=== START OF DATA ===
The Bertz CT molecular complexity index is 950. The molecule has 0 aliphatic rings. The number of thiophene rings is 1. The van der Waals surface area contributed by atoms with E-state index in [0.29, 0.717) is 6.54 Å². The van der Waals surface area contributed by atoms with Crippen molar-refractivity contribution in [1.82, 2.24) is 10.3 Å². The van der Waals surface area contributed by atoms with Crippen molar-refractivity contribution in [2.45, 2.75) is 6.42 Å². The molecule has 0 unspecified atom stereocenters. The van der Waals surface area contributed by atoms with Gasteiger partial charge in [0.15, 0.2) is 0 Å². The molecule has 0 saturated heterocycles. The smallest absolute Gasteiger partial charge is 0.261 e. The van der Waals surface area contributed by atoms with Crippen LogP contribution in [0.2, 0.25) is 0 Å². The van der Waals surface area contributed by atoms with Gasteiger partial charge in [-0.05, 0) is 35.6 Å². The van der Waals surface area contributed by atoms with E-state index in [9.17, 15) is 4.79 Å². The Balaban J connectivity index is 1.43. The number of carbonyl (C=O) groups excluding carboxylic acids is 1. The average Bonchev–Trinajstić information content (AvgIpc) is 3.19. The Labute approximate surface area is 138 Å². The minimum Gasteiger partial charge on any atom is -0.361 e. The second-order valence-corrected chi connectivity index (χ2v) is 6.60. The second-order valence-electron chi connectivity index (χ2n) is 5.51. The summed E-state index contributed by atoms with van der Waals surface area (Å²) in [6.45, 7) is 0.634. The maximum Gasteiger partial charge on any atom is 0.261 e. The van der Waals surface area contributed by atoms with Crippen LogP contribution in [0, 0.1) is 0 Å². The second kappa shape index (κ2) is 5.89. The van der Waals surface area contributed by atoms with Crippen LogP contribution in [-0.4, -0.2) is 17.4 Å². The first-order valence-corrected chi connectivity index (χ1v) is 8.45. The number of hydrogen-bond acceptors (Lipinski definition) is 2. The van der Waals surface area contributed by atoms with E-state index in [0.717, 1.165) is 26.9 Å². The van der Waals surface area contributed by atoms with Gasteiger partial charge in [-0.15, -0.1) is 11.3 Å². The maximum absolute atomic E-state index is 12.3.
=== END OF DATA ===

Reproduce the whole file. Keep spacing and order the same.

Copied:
The Bertz CT molecular complexity index is 950. The molecule has 0 aliphatic rings. The number of thiophene rings is 1. The van der Waals surface area contributed by atoms with E-state index in [0.29, 0.717) is 6.54 Å². The van der Waals surface area contributed by atoms with Crippen molar-refractivity contribution in [1.82, 2.24) is 10.3 Å². The van der Waals surface area contributed by atoms with Crippen molar-refractivity contribution in [2.45, 2.75) is 6.42 Å². The molecule has 0 unspecified atom stereocenters. The van der Waals surface area contributed by atoms with Gasteiger partial charge in [0.15, 0.2) is 0 Å². The molecule has 0 saturated heterocycles. The smallest absolute Gasteiger partial charge is 0.261 e. The van der Waals surface area contributed by atoms with Crippen LogP contribution in [0.2, 0.25) is 0 Å². The van der Waals surface area contributed by atoms with Gasteiger partial charge in [-0.05, 0) is 35.6 Å². The van der Waals surface area contributed by atoms with E-state index in [9.17, 15) is 4.79 Å². The Balaban J connectivity index is 1.43. The number of carbonyl (C=O) groups excluding carboxylic acids is 1. The average Bonchev–Trinajstić information content (AvgIpc) is 3.19. The Labute approximate surface area is 138 Å². The minimum Gasteiger partial charge on any atom is -0.361 e. The second-order valence-corrected chi connectivity index (χ2v) is 6.60. The second-order valence-electron chi connectivity index (χ2n) is 5.51. The summed E-state index contributed by atoms with van der Waals surface area (Å²) in [6.45, 7) is 0.634. The maximum Gasteiger partial charge on any atom is 0.261 e. The van der Waals surface area contributed by atoms with Crippen LogP contribution in [0, 0.1) is 0 Å². The second kappa shape index (κ2) is 5.89. The van der Waals surface area contributed by atoms with Crippen LogP contribution in [-0.4, -0.2) is 17.4 Å². The first-order valence-corrected chi connectivity index (χ1v) is 8.45. The number of hydrogen-bond acceptors (Lipinski definition) is 2. The van der Waals surface area contributed by atoms with E-state index in [0.717, 1.165) is 26.9 Å². The van der Waals surface area contributed by atoms with Gasteiger partial charge in [-0.15, -0.1) is 11.3 Å². The maximum absolute atomic E-state index is 12.3.